Even with their eulogy of universalism, as Serge Latouche has recently noted, Westerners have, nonetheless, secured the most com¬fortable positions for themselves. Although they have now retreated to the back stage of history, vicariously, through their humanism, they still play the role of the undisputable masters of the non-white¬-man show. Continue reading “History and Decadence: Spengler’s Cultural Pessimism Today (part 2/2)”
Oswald Spengler (1880-1936) exerted considerable influence on European conservatism before the Second World War. Although his popularity waned somewhat after the war, his analyses, in the light of the disturbing conditions in the modern polity, again seem to be gaining in popularity. Recent literature dealing with gloomy post¬modernist themes suggests that Spengler’s prophecies of decadence may now be finding supporters on both sides of the political spectrum. Continue reading “History and Decadence: Spengler’s Cultural Pessimism Today (part 1/2)”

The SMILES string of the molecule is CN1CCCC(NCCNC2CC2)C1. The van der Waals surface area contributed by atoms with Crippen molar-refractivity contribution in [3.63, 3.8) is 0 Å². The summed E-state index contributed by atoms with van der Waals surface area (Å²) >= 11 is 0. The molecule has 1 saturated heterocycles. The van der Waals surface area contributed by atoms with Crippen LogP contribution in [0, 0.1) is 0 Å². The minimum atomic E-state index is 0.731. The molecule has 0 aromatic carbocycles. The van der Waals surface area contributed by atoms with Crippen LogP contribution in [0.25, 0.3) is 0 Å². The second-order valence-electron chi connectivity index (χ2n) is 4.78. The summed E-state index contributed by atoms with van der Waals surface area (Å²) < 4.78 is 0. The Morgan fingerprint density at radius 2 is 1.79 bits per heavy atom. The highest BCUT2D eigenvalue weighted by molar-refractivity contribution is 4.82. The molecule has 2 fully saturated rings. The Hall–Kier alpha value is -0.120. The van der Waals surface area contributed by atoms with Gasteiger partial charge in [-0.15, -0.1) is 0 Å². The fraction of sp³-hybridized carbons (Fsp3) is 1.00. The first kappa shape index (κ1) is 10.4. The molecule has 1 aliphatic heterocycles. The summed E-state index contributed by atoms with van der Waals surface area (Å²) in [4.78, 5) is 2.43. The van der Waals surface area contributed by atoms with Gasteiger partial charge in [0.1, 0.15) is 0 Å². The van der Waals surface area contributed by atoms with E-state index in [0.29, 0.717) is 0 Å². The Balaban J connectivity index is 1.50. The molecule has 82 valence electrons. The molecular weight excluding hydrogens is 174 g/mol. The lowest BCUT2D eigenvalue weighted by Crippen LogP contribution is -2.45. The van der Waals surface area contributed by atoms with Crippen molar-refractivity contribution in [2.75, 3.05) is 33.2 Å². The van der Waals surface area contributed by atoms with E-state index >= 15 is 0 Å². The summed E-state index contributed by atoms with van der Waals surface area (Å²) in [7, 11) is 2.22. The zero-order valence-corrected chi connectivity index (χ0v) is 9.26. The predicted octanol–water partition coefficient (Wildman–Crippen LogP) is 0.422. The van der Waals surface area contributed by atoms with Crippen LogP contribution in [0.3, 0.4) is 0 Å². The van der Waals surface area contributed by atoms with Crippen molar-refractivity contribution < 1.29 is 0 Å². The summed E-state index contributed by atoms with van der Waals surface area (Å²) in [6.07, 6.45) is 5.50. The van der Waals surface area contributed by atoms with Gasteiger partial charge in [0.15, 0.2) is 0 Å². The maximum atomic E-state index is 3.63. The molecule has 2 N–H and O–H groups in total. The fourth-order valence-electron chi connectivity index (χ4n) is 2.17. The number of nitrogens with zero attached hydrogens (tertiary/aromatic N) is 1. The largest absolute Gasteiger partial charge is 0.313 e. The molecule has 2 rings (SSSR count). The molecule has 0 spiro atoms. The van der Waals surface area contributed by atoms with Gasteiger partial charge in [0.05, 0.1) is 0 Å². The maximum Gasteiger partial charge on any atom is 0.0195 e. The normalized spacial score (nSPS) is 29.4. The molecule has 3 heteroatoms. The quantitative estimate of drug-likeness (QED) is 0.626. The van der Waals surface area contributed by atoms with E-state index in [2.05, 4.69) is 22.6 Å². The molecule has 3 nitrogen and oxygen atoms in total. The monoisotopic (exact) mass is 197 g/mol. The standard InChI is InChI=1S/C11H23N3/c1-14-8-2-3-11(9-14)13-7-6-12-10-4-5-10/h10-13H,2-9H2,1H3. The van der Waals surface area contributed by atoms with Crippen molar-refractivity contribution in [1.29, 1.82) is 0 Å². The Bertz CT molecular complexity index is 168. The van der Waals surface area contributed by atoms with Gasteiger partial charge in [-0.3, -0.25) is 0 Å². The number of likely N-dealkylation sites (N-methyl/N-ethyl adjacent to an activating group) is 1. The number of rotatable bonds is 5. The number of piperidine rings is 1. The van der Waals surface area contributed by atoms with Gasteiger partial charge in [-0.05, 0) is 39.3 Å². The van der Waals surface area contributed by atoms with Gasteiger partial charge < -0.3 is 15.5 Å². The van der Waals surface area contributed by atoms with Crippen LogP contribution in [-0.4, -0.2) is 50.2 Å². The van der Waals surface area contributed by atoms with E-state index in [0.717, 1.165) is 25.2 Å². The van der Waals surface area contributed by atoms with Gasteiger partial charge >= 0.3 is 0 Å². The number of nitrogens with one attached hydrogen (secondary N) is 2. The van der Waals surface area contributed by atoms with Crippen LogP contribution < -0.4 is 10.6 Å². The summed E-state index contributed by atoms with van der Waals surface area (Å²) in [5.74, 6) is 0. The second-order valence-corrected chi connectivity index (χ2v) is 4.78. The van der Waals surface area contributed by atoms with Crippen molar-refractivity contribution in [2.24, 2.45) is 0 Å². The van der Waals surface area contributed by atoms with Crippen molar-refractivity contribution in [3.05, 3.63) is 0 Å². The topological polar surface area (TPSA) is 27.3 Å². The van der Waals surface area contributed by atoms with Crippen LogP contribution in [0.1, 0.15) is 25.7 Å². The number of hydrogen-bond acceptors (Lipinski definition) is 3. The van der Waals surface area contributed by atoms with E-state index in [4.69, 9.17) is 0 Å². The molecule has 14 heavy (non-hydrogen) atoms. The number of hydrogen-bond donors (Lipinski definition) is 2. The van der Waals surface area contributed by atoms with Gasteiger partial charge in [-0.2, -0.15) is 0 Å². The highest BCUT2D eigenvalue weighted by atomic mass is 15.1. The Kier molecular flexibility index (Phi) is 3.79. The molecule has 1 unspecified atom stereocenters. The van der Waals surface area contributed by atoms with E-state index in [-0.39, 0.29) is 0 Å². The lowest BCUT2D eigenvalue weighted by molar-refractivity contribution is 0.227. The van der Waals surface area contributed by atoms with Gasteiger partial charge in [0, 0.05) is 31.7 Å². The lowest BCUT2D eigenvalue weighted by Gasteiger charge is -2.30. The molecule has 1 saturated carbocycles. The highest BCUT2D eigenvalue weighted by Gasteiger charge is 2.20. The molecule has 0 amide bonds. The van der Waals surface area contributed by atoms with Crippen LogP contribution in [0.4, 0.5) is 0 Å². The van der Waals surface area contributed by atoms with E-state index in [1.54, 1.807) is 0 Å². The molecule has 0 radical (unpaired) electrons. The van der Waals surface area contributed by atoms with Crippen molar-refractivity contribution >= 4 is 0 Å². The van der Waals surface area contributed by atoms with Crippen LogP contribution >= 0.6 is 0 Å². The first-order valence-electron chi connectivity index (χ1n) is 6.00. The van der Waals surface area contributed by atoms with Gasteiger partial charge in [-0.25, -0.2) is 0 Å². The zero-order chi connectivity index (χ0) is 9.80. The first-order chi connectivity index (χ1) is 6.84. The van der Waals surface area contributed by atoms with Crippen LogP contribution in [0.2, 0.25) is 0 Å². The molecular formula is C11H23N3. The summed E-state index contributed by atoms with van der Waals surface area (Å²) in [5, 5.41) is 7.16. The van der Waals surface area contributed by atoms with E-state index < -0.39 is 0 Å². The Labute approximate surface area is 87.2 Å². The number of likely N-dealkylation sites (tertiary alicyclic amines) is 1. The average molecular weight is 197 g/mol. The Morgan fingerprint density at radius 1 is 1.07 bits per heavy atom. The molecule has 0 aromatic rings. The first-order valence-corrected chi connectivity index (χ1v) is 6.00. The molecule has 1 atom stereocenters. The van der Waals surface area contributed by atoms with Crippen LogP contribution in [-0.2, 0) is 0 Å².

Few political thinkers have stirred so much controversy as Franco-Italian sociologist and economist Vilfredo Pareto (1848-1923). In the beginning of the twentieth century, Pareto exerted a considerable influence on European conservative thinkers, although his popularity rapidly declined after the Second World War. The Italian Fascists who used and abused Pareto’s intellectual legacy were probably the main cause of his subsequent fall into oblivion.
Continue reading “Vilfredo Pareto and Political Irrationality”